Q: Can you trim my trees?
It depends on how tall they are. We can trim your trees, providing that they are not over 7′ feet tall. In the state of Maryland, specific licensing and insurance are required to trim trees. Either way, please contact us to discuss the circumstances and we will provide a referral if necessary.
Q: How can I keep my pet from damaging the lawn?
Many dog owners get frustrated by the spots their pets leave on the lawn by going to the bathroom there, but there aren’t many ways to avoid this other than training your dog to only go in one particular area of the lawn. The problem is that the high quantity of salt in the animal’s urine essentially burns the turf. If this problem really bothers you, veterinarians offer some medicines that reduce the amount of salt in animal’s urine and will at least minimize the problem.
Q: How much water does my lawn need?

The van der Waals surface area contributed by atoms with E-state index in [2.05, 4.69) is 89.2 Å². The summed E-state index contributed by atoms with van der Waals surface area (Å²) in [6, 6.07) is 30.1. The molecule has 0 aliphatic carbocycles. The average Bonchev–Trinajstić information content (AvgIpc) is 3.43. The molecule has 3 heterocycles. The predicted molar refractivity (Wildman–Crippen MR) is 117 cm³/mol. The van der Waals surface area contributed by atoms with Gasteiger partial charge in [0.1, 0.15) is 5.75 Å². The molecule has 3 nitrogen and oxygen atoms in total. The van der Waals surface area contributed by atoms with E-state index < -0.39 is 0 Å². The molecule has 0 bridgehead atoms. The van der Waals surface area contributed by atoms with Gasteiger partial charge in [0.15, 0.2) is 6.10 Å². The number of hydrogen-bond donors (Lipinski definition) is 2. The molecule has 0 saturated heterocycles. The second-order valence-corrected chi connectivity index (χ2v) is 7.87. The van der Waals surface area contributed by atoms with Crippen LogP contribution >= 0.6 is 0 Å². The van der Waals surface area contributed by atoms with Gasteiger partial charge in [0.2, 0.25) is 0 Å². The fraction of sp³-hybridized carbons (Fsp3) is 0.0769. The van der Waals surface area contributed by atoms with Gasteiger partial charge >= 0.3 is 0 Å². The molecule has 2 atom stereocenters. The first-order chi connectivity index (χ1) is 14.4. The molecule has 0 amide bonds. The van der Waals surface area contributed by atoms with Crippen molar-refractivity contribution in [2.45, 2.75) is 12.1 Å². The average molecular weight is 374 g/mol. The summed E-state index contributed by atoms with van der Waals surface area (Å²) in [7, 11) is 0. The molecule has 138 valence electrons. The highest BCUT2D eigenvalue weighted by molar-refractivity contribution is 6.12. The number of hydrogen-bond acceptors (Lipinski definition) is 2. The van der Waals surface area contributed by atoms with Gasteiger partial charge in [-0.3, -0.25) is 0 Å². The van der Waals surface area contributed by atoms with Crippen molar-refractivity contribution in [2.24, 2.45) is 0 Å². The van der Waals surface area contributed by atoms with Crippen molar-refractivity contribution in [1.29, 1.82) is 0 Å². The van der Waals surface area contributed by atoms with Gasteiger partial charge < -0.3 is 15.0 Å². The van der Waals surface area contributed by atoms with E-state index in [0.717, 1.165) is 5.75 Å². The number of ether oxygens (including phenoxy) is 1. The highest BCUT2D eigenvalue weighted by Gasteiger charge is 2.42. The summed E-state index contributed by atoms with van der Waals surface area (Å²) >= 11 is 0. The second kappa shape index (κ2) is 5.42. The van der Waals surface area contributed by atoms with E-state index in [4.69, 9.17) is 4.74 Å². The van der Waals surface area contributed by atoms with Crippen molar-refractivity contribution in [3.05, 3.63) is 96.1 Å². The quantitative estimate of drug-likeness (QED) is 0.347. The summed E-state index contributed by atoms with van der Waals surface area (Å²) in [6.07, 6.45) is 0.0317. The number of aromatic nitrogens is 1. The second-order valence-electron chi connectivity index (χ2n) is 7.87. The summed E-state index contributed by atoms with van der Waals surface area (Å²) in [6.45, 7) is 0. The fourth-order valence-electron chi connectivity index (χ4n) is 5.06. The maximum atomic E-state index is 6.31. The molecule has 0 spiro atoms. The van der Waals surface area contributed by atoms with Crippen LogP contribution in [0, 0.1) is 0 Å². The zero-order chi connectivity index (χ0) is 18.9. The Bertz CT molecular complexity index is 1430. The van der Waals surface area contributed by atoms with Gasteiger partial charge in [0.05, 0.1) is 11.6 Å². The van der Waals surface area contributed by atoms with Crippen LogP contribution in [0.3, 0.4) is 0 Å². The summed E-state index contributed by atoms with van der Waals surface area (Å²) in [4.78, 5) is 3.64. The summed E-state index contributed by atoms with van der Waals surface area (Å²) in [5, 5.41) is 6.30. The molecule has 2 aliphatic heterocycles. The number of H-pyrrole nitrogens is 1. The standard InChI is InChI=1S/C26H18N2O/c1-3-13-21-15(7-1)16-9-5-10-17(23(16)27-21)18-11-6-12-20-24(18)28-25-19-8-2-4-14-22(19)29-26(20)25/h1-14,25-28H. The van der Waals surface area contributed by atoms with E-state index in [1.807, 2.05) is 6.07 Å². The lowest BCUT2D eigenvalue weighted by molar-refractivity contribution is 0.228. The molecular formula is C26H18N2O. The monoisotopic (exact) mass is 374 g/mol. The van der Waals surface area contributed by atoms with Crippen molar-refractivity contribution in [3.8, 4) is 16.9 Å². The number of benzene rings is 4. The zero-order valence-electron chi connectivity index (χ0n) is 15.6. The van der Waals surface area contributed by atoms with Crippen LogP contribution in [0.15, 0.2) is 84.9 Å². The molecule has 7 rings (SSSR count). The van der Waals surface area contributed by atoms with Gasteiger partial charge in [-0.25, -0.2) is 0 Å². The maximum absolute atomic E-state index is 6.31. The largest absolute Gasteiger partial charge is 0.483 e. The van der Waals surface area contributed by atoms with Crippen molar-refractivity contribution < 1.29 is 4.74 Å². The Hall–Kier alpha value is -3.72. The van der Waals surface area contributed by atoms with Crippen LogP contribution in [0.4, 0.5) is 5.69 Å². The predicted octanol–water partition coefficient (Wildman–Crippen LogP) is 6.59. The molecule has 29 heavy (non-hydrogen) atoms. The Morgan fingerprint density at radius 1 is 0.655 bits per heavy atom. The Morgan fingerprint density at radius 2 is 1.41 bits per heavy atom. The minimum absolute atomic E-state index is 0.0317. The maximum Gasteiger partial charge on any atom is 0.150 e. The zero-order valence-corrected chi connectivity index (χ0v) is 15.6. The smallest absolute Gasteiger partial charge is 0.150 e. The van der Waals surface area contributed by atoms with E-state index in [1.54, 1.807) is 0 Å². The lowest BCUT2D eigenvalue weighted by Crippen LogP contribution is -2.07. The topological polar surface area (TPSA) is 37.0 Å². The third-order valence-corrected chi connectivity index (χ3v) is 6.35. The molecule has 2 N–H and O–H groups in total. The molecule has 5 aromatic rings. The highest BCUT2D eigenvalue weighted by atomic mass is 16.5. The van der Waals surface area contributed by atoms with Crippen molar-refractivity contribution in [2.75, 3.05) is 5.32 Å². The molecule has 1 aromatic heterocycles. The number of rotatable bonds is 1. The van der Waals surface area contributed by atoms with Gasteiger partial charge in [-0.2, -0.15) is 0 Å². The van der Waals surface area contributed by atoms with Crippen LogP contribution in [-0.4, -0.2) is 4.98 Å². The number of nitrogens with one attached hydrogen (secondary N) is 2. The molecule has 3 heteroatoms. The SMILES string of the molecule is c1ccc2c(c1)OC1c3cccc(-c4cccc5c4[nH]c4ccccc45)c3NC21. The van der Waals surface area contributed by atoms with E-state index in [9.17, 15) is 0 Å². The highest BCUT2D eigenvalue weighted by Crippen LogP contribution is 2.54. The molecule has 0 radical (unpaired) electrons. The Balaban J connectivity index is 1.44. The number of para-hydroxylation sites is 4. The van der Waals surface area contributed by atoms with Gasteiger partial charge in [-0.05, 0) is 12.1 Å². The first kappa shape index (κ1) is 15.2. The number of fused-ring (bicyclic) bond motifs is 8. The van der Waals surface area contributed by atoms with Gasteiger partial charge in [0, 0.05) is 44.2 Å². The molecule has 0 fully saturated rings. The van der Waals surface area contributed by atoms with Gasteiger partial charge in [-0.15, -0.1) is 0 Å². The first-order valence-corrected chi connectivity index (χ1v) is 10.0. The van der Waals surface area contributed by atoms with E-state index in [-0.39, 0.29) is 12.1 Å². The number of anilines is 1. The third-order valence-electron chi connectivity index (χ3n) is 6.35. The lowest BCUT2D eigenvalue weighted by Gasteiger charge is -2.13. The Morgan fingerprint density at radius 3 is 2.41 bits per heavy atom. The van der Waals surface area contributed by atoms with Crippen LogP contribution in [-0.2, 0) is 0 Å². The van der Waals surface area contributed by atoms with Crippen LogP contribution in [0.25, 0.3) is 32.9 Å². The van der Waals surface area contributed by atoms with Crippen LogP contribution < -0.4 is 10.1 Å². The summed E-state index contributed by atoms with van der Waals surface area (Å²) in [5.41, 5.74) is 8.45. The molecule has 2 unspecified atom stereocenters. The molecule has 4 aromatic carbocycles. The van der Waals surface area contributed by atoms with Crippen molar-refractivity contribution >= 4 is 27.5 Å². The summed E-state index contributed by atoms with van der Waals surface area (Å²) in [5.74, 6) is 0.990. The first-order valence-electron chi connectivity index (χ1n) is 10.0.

Your lawn needs 1 to 1-1/2″ (3-4cm) of water weekly. Mother Nature provides water, but she sometimes needs help. To determine the need for supplemental water, look for these telltale signs of oncoming drought stress:
Areas of the lawn especially near concrete or asphalt (sidewalks and driveways), under large trees and on slopes, take on a dark, silvery or smoky blue-green haze. In extreme cases the lawn appears yellowish.
Footprints or lawnmower wheel marks don’t spring back shortly after they are made.
If your lawn shows symptoms of drought, water it immediately regardless of the time of day. Under normal circumstances, early morning is the best time to water your lawn so that the leaves can dry slowly and naturally without too much evaporation, and this way the water can penetrate the soil. Regular, fairly deep watering is better than daily light sprinklings. Deep watering and allowing the lawn to dry out between watering will force the roots to penetrate deeper in search of moisture.